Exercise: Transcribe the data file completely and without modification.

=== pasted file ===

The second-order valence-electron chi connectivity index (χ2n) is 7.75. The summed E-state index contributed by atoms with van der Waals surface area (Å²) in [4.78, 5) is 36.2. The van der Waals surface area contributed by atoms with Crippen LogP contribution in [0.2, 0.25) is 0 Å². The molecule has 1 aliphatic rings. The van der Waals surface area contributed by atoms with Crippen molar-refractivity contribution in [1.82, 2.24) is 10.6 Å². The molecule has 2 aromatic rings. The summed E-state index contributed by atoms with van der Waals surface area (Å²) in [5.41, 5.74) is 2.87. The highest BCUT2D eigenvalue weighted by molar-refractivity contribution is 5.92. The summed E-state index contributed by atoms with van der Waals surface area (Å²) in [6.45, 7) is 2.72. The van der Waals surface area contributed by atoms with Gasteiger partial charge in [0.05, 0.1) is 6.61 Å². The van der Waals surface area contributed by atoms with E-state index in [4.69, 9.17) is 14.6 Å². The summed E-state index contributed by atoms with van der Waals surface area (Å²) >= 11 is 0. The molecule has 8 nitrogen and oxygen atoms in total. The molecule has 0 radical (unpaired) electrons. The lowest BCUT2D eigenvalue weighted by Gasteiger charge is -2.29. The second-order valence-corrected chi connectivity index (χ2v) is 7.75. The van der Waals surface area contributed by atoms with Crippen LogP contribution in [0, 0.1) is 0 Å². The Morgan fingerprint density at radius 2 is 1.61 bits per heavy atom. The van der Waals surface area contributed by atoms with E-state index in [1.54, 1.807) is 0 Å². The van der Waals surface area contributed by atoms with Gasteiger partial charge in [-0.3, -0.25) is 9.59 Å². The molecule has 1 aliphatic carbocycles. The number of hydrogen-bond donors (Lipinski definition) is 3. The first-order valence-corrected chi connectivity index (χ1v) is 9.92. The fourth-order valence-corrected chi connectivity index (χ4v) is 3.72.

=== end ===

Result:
The second-order valence-electron chi connectivity index (χ2n) is 7.75. The summed E-state index contributed by atoms with van der Waals surface area (Å²) in [4.78, 5) is 36.2. The van der Waals surface area contributed by atoms with Crippen LogP contribution in [0.2, 0.25) is 0 Å². The molecule has 1 aliphatic rings. The van der Waals surface area contributed by atoms with Crippen molar-refractivity contribution in [1.82, 2.24) is 10.6 Å². The molecule has 2 aromatic rings. The summed E-state index contributed by atoms with van der Waals surface area (Å²) in [5.41, 5.74) is 2.87. The highest BCUT2D eigenvalue weighted by molar-refractivity contribution is 5.92. The summed E-state index contributed by atoms with van der Waals surface area (Å²) in [6.45, 7) is 2.72. The van der Waals surface area contributed by atoms with Gasteiger partial charge in [0.05, 0.1) is 6.61 Å². The van der Waals surface area contributed by atoms with E-state index in [4.69, 9.17) is 14.6 Å². The summed E-state index contributed by atoms with van der Waals surface area (Å²) >= 11 is 0. The molecule has 8 nitrogen and oxygen atoms in total. The molecule has 0 radical (unpaired) electrons. The lowest BCUT2D eigenvalue weighted by Gasteiger charge is -2.29. The second-order valence-corrected chi connectivity index (χ2v) is 7.75. The van der Waals surface area contributed by atoms with Crippen LogP contribution in [0, 0.1) is 0 Å². The Morgan fingerprint density at radius 2 is 1.61 bits per heavy atom. The van der Waals surface area contributed by atoms with E-state index in [1.54, 1.807) is 0 Å². The van der Waals surface area contributed by atoms with Gasteiger partial charge in [-0.3, -0.25) is 9.59 Å². The molecule has 1 aliphatic carbocycles. The number of hydrogen-bond donors (Lipinski definition) is 3. The first-order valence-corrected chi connectivity index (χ1v) is 9.92. The fourth-order valence-corrected chi connectivity index (χ4v) is 3.72.